That actually leads into my next question. I was going to mention you were touring with Between the Buried and Me soon, which is a perfect complement to your music. I just wanted to hear your thoughts about touring with them.
RE: Oh god, yeah we’re floored with that. I mean, it’s pretty clear from our music that they’ve been a huge influence on us. They’re honestly the first prog metal band I ever got into. I remember Myles showing me “Colors…” I guess it was in 2007, right around when it came out. That album just changed our lives musically. We were into metal at the time, but we’d never heard anyone do what they were doing with it. At first, I had no idea what I was listening to. I was like “I hate this. What is this?” I kind of forced it for a while, then I started to get it. Since then, we’ve really been into that kind of direction. If you told me back in 9th grade or in high school that I’d be touring with BTBAM, I would’ve cried. It’s incredible; it’s a dream come true. I think it’s going to be an awesome way to get new fans interested because BTBAM fans are likely to be Native Construct fans if they’re into that.
What do you think of their newest album? Because it’s not a drastic change, but it’s enough of a change where a lot of people are either loving it or hating it.
RE: I love the direction honestly. It’s kind of the direction Opeth has been going in the last few years, like really rebelling against metal in a way. If they still sounded like “Colors” I wouldn’t care about that, because it’s an amazing album but I don’t want the same thing every time they put out an album. I love the direction and change honestly. Being unique is so much more important to me than some kind of old, reliable thing. I think you’ve got to take risks.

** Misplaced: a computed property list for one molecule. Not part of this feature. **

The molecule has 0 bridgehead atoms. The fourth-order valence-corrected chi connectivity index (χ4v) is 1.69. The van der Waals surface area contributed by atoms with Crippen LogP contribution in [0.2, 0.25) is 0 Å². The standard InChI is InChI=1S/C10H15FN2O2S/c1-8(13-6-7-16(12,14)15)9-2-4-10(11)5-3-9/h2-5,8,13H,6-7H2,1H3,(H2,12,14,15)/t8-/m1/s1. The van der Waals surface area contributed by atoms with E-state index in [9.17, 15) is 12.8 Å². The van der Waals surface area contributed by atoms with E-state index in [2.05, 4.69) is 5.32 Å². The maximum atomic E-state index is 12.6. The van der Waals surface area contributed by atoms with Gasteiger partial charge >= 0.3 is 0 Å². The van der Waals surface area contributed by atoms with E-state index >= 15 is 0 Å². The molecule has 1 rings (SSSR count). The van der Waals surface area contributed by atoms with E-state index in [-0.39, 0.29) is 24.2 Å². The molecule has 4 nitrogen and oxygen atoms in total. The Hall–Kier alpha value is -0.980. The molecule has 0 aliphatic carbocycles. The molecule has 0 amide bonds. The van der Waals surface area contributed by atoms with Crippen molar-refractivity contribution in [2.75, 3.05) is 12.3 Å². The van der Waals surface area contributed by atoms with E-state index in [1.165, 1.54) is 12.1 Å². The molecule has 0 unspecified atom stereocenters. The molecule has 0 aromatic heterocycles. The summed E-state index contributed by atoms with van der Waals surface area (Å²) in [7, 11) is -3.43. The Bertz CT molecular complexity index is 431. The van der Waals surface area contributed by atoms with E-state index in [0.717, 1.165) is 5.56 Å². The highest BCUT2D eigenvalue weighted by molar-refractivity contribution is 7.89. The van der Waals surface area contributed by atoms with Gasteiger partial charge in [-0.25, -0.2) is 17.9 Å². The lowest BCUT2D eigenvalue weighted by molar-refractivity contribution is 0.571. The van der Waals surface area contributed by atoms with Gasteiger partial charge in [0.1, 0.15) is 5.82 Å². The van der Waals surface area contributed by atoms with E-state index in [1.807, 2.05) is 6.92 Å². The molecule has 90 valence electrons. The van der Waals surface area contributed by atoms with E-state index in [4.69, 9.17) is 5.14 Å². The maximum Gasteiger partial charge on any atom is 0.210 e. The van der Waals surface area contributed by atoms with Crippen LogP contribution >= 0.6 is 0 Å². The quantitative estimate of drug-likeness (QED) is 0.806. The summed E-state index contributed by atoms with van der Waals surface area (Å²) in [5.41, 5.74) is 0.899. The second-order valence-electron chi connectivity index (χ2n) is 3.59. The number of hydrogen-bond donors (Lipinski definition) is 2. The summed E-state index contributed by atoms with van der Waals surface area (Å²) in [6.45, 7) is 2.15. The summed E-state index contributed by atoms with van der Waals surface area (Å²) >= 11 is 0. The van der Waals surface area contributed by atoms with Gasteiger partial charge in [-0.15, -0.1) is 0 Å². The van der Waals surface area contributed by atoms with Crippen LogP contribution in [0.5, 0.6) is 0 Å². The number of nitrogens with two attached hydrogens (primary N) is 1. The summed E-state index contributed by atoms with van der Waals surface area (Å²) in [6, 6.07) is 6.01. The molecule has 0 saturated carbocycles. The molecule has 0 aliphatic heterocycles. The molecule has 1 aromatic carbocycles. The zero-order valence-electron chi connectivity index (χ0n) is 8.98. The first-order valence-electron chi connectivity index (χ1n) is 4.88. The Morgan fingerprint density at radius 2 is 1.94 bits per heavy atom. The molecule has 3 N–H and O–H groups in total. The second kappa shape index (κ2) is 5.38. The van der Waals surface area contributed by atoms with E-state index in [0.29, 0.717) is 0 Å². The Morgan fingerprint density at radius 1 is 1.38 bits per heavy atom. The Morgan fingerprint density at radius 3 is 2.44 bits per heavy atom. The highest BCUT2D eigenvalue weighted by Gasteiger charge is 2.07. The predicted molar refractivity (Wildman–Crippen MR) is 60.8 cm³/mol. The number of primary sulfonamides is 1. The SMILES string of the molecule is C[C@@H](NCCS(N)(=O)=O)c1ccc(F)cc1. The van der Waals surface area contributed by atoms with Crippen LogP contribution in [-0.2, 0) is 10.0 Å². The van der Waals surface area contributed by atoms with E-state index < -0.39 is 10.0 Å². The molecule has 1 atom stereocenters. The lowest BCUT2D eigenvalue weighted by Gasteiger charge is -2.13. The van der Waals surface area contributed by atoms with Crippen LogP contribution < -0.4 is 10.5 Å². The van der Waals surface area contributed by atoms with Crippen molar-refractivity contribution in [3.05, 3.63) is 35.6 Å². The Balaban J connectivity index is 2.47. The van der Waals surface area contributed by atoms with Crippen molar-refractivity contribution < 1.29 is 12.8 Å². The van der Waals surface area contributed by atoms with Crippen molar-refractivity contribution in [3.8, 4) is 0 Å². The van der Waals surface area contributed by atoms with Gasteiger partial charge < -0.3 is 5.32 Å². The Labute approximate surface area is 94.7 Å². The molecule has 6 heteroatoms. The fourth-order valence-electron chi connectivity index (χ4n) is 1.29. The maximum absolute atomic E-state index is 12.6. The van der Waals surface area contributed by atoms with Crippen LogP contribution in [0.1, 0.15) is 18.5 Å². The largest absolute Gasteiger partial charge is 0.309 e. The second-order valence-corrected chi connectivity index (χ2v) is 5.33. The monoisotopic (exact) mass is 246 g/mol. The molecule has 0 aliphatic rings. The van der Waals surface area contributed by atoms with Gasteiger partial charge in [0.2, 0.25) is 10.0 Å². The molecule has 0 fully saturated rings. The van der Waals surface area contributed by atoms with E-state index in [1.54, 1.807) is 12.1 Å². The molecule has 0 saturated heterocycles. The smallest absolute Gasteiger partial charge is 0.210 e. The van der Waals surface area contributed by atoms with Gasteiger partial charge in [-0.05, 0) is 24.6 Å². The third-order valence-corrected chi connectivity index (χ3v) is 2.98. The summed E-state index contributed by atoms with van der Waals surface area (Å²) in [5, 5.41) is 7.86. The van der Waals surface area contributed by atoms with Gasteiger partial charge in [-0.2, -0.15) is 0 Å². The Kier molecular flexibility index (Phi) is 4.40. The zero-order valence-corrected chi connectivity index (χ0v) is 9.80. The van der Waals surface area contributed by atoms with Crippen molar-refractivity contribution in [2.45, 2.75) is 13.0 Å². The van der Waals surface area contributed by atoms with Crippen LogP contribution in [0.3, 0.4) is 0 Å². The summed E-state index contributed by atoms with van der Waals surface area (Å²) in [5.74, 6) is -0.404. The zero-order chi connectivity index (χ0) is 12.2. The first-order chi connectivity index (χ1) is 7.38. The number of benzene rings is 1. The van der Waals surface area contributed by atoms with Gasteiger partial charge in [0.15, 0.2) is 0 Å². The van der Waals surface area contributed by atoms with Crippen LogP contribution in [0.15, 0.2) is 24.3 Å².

To close things off, is there any information you’d like to share? Is there a new album in the works?
MY: Yeah, I’ll give you the quick rundown of our near future plans. So we’ll be in Brooklyn on October 16th playing the Metal Sucks/Metal Injection showcase. And then we’ll be touring with BTBAM across the US in November and December. Then we’ll be in NAMM in January, so if anyone is going out to NAMM, come say “what’s up?” Then after that we have a couple more tours that are tentative right now, nothing I can mention specifically yet, but we hope we can get back on the road a little bit.
RE: For summer 2016.
MY: Right. But again, that’s very much not set in stone yet. Then if not, we’ll be starting on the next record. If we do end up touring, we’ll be starting on the next record after we finish the touring.
RE: So probably, if we don’t have anything going in early 2016, we’re probably going to sit down and start seriously writing right then. We’re definitely going to have a new record in the works next year regardless. I’m excited to get started on writing honestly. It’s been so long.
Do you think it’s going to be another concept album?
RE: We’re not really sure yet, but we’re kind of leaning towards no. We’re thinking about doing more of a collection of songs that’s more in song-form and more related to an overarching theme that ties them together, but not necessarily a story like the way “Quiet World” was told.
MY: We’re at a point in our musical lives, a sort of intersection where there’s any number of paths we can go down. We want to explore each of them a little bit. So to do one unified concept album would be to choose just one road, and we want to explore a more diverse strand of ideas. I think there’s a good chance we’ll end up doing a collection.
A special thanks to Robert and Myles for taking the time to chat with me!
You can read the full transcript here.